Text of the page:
Nurses are ‘battered’? Try being a GP

10 minute read

Why have doctors been made to jump through ever higher, smaller hoops if other health workers can do the job with a fraction of the training?

A few days ago, a nurse practitioner went on record that as saying nurses felt like victims of “battered wife syndrome” in their relationship with doctors.

“A collaborative arrangement (between doctors and nurses) is almost like forced dating,” Mr Chris O’Donnell said. “It’s pretty much like an arranged marriage where all the power sits with the husband and the wife can either exist under the rule of the husband or she can go and starve. And if that husband decides he doesn’t want you any more, well, you’re gone.” 

Here’s my response.

Dear Chris,

I read with concern, dismay and a little bit of anger your comments about your profession and mine. Yours is not the only profession to abuse and insult us. When we raised our concerns about the harms of the pharmacy UTI pilot, the Pharmacy Guild famously said these concerns were merely “false and misleading claims of the subversive doctor lobby groups”.

When did interdisciplinary respect and collaboration die? And why am I not worth your professional courtesy?

It is my deep belief that discriminatory and offensive attitudes stem from ignorance, so I wanted to tell you my story.

Like the vast majority of my profession of general practice, I’ve had years of collaborative relationships with thousands of other health professionals. I started my career with a stint with the Flying Doctor Service, where I turned up to Broken Hill and asked the nurses to teach me. “I trained at Sydney University,” I said “I know NOTHING of practical use. Please help me learn, and I’ll work hard.” They did and I did, and 35 years later I still use their skills every day.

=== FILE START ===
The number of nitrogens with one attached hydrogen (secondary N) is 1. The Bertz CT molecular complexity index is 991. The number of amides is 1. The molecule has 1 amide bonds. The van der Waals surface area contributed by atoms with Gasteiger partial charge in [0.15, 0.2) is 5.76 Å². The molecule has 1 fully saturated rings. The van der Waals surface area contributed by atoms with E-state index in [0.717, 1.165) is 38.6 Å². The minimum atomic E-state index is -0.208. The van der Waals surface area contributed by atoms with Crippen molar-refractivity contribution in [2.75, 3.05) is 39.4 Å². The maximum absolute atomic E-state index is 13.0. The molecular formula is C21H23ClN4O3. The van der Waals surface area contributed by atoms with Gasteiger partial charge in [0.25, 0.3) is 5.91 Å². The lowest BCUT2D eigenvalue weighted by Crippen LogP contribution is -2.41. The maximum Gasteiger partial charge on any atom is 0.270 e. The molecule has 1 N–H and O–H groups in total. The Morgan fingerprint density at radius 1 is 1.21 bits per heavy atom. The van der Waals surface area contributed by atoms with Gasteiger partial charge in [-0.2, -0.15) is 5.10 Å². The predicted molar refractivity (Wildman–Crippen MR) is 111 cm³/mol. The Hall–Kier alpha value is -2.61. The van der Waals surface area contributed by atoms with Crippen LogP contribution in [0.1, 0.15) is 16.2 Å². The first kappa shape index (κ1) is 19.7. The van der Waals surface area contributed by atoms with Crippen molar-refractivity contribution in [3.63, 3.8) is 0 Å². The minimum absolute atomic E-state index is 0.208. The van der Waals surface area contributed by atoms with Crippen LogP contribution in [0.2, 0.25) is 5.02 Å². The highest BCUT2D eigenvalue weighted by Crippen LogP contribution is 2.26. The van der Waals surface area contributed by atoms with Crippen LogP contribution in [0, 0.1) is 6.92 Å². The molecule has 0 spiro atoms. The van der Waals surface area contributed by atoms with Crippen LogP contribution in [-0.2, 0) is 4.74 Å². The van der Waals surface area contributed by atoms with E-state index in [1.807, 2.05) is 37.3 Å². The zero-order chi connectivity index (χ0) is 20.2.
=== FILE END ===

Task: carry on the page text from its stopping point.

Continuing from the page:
I did my GP training in a small rural practice in Victoria. My supervisors remain my gold standard for compassionate, deeply competent caring GPs, and they taught me so much of what I now know.

The practice used to be managed by one GP. That one GP was the most competent and humble professional I’ve ever met. We used to bring him into surgery to advise, and I remember him telling us we were to have a quiet word if he became too old and started to lose his capacity to practice safely. He did everything: burr holes, hernia repairs, and even delivered triplets on a kitchen table. In the decades before my time, he could do anything he needed to do, or thought he could do safely.

However, not all GPs were like him. Some were “butchers”. Some were abusive. Some were simply incompetent. The community and our democratic government decided it was no longer enough for doctors, especially GPs, to self-regulate. They argued that we worked in comparative isolation, and so the public were less protected than they were in hospitals. I think they were right at the time.

Autonomy vs governance

Somewhere in the last 40 years, the amount of autonomy I have has shrunk and the amount of governance metastasised. I was the first year when GP training was compulsory. I’ve seen a gradual increase in the oversight of our curriculum. I’ve watched the Medical Board increase its requirements, starting with national registration in 2010. Those requirements have become more and more granular.

I don’t just have a responsibility to do CPD, I now need to do the CPD the Board decides is “good for me”. As an ex-GP obstetrician, I’ve watched GPs being forced out of rural procedural disciplines, including anaesthetics and surgery, to the detriment of their communities, because they can’t meet the “gold standard” care of tertiary hospitals. Now these communities have no obstetric care at all.